<field name="win.system.eventID">^4662$</field>
        <field name="" type="pcre2">{1131f6aa-9c07-11d1-f79f-00c04fc2dcd2}|{19195a5b-6da0-11d0-afd3-00c04fd930c9}</field>
        <field name="win.eventdata.SubjectUserName" type="pcre2">\$$</field>
        <description>Ignore all Directory Service Access that is originated from a machine account containing $</description>
      <!-- This rule detects Keberoasting attacks using windows security event on the domain controller -->
      <rule id="110002" level="12">
        <field name="win.system.eventID">^4769$</field>
        <field name="win.eventdata.TicketOptions" type="pcre2">0x40810000</field>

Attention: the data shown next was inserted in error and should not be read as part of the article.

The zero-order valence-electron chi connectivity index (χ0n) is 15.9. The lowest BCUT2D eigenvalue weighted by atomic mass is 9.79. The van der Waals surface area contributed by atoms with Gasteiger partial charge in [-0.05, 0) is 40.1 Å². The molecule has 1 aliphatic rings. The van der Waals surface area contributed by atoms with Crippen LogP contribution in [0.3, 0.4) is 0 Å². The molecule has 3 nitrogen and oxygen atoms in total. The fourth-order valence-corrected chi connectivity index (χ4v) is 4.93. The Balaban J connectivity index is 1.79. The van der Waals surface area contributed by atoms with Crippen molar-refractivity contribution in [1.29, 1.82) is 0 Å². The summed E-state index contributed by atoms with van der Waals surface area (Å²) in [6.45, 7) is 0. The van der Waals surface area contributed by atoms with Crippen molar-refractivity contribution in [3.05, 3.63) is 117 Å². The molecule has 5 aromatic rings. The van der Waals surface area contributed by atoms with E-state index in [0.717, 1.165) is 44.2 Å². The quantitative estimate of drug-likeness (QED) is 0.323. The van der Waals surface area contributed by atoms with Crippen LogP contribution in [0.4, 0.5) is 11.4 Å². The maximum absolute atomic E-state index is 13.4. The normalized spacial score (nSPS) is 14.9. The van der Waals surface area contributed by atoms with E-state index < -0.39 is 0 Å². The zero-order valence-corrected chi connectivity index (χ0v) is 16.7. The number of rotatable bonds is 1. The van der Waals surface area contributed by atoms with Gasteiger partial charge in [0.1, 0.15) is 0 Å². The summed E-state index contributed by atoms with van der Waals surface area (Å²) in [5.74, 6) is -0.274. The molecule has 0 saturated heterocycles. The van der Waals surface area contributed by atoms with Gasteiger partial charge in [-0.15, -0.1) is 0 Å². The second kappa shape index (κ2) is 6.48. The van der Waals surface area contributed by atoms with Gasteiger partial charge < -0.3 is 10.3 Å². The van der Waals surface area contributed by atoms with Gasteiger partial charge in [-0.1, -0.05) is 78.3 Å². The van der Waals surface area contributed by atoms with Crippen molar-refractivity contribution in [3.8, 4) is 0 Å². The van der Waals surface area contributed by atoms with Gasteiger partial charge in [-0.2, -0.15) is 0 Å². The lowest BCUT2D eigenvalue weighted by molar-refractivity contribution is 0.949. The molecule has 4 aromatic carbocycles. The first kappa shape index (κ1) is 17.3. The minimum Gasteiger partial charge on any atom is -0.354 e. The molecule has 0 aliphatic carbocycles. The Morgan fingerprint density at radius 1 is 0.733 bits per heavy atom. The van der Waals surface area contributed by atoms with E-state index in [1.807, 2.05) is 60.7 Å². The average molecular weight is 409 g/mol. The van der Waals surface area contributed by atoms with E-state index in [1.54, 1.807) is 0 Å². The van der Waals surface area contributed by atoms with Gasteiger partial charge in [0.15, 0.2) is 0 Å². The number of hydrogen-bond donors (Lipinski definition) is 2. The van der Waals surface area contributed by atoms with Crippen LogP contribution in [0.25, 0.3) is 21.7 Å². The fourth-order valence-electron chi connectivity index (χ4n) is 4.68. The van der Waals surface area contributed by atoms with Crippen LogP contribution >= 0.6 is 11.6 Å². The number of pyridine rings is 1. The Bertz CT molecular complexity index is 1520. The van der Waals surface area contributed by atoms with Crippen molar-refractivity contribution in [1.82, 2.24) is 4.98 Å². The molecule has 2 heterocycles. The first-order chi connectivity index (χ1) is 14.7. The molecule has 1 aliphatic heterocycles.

<field name="win.eventdata.TicketEncryptionType" type="pcre2">0x17</field>
        <description>Possible Keberoasting attack</description>
      <!-- This rule detects Golden Ticket attacks using windows security events on the domain controller -->
      <rule id="110003" level="12">
        <field name="win.system.eventID">^4624$</field>
        <field name="win.eventdata.LogonGuid" type="pcre2">{00000000-0000-0000-0000-000000000000}</field>
        <field name="win.eventdata.logonType" type="pcre2">3</field>
        <description>Possible Golden Ticket attack</description>

    2. Restart the Wazuh server to apply the configuration changes:

    systemctl restart wazuh-manager

    Active Directory attacks simulation